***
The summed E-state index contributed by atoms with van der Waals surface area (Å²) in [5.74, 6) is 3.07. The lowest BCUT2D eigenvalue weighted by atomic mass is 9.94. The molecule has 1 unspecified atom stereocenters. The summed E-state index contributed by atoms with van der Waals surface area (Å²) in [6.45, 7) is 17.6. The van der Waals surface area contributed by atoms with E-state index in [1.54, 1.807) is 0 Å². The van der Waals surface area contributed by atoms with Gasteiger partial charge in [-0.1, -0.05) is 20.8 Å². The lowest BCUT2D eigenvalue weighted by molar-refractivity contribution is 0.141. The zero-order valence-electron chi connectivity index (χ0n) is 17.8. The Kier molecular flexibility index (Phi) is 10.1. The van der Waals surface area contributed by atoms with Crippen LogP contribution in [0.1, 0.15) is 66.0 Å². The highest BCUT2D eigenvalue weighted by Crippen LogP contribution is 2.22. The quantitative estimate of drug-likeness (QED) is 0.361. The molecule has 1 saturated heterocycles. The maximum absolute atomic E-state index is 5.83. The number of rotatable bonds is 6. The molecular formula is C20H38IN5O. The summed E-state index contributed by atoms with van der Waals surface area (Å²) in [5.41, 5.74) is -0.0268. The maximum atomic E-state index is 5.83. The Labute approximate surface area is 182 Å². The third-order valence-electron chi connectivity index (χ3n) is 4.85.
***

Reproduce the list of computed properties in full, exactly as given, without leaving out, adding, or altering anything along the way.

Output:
The summed E-state index contributed by atoms with van der Waals surface area (Å²) in [5.74, 6) is 3.07. The lowest BCUT2D eigenvalue weighted by atomic mass is 9.94. The molecule has 1 unspecified atom stereocenters. The summed E-state index contributed by atoms with van der Waals surface area (Å²) in [6.45, 7) is 17.6. The van der Waals surface area contributed by atoms with E-state index in [1.54, 1.807) is 0 Å². The van der Waals surface area contributed by atoms with Gasteiger partial charge in [-0.1, -0.05) is 20.8 Å². The lowest BCUT2D eigenvalue weighted by molar-refractivity contribution is 0.141. The zero-order valence-electron chi connectivity index (χ0n) is 17.8. The Kier molecular flexibility index (Phi) is 10.1. The van der Waals surface area contributed by atoms with Crippen LogP contribution in [0.1, 0.15) is 66.0 Å². The highest BCUT2D eigenvalue weighted by Crippen LogP contribution is 2.22. The quantitative estimate of drug-likeness (QED) is 0.361. The molecule has 1 saturated heterocycles. The maximum absolute atomic E-state index is 5.83. The number of rotatable bonds is 6. The molecular formula is C20H38IN5O. The summed E-state index contributed by atoms with van der Waals surface area (Å²) in [5.41, 5.74) is -0.0268. The maximum atomic E-state index is 5.83. The Labute approximate surface area is 182 Å². The third-order valence-electron chi connectivity index (χ3n) is 4.85.